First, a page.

Ladies, It’s Time to Spring Clean Your Health

The temperature has finally hit that beautiful 70 degree mark and the city is abuzz with that special feeling that only comes with the onset of spring. Lovers lounge in the parks and drink in the anticipation of longer days, warmer nights and those longed for sun-drenched adventures at the beach. That’s right, we’ve made it through another Philly winter and it is finally time pull ourselves out of hibernation!

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While we are all basking in the collective reawakening and increase of energy that comes with spring time, it’s a perfect time to start to think about spring cleaning. No, we don’t care about the shape of your closet or how messy your bedroom is – we are talkin’ about spring cleaning in the way of finally accomplishing all those little tasks that we think about doing.

You know, the ones we write down on post it notes and the ones that whirl around in our heads late at night, yet we struggle to complete come daytime. For many of us, at least a handful of those items are health care related. Whether it’s time for a Pap test, a tetanus booster, or to finally go for that mammogram, the majority of us are guilty of pushing these off for as long as we possibly can.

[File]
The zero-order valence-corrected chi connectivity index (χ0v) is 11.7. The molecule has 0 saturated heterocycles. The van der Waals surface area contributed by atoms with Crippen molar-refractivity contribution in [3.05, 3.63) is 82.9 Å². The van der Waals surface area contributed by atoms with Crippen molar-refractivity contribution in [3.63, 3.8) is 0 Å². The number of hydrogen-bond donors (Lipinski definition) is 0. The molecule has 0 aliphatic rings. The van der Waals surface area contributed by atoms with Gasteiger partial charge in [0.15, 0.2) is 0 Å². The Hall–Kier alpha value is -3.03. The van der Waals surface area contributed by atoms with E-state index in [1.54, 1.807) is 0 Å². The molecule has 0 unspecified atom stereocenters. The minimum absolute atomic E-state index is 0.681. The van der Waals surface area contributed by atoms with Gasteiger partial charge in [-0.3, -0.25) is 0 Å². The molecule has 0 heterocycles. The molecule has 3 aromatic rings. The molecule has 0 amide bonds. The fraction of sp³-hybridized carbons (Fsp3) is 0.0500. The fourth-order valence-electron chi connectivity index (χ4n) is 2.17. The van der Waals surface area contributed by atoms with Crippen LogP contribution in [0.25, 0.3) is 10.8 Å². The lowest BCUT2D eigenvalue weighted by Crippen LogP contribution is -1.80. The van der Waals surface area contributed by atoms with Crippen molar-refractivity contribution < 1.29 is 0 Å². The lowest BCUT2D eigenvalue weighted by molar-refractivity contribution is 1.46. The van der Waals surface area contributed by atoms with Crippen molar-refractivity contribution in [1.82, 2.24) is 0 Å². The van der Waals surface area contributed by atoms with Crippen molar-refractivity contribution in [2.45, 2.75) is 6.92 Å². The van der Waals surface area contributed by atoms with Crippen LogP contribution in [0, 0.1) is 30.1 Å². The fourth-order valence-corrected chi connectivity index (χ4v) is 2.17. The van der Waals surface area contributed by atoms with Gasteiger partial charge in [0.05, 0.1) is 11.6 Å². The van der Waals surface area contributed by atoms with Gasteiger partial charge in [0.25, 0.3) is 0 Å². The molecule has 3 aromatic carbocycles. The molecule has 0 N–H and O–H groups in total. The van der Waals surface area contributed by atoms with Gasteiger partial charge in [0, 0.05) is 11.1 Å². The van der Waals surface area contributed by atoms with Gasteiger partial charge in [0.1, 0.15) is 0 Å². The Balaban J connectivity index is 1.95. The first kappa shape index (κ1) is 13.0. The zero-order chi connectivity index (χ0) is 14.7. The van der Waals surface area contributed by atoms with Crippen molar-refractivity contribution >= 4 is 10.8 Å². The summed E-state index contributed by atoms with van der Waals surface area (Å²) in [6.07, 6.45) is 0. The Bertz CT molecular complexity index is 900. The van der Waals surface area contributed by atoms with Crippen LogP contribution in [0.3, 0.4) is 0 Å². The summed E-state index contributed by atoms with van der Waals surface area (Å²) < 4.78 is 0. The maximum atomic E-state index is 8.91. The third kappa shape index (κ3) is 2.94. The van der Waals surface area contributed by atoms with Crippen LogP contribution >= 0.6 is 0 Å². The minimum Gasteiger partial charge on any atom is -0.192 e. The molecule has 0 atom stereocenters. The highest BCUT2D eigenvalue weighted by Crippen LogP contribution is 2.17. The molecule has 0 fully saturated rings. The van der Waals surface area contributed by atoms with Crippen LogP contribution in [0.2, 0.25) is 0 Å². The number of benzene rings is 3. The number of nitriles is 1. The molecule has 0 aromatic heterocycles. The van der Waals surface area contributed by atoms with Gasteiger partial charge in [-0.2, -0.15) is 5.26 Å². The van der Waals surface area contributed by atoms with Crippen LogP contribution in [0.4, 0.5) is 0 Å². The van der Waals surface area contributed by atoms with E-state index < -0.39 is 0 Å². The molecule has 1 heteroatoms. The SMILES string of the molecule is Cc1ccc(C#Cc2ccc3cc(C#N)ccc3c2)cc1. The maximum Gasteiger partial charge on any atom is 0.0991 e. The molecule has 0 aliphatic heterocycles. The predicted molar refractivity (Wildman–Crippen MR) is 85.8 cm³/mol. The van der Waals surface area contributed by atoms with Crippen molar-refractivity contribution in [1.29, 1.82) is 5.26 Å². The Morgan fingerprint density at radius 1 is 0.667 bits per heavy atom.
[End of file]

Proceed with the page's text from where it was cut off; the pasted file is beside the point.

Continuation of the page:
Now, let’s be clear, we’re not here for finger wagging or to shame anyone. This is not your mama’s health column. Instead, how about we get to the good stuff and talk a little bit about sexual health.

By now you might have heard about the new standard for Paps – one every three years – but why is this so important?  Well, Pap tests screen for abnormal cell growth or precancerous abnormalities on the cervix and can send up a red flag alerting your medical provider to run additional tests if necessary. We want to know about these issues as soon as possible, so the one Pap every three years guideline is a great one to follow. This advice applies to ALL folks who have a cervix, no matter how you identify, so talk with your medical provider about including this screening in your routine care.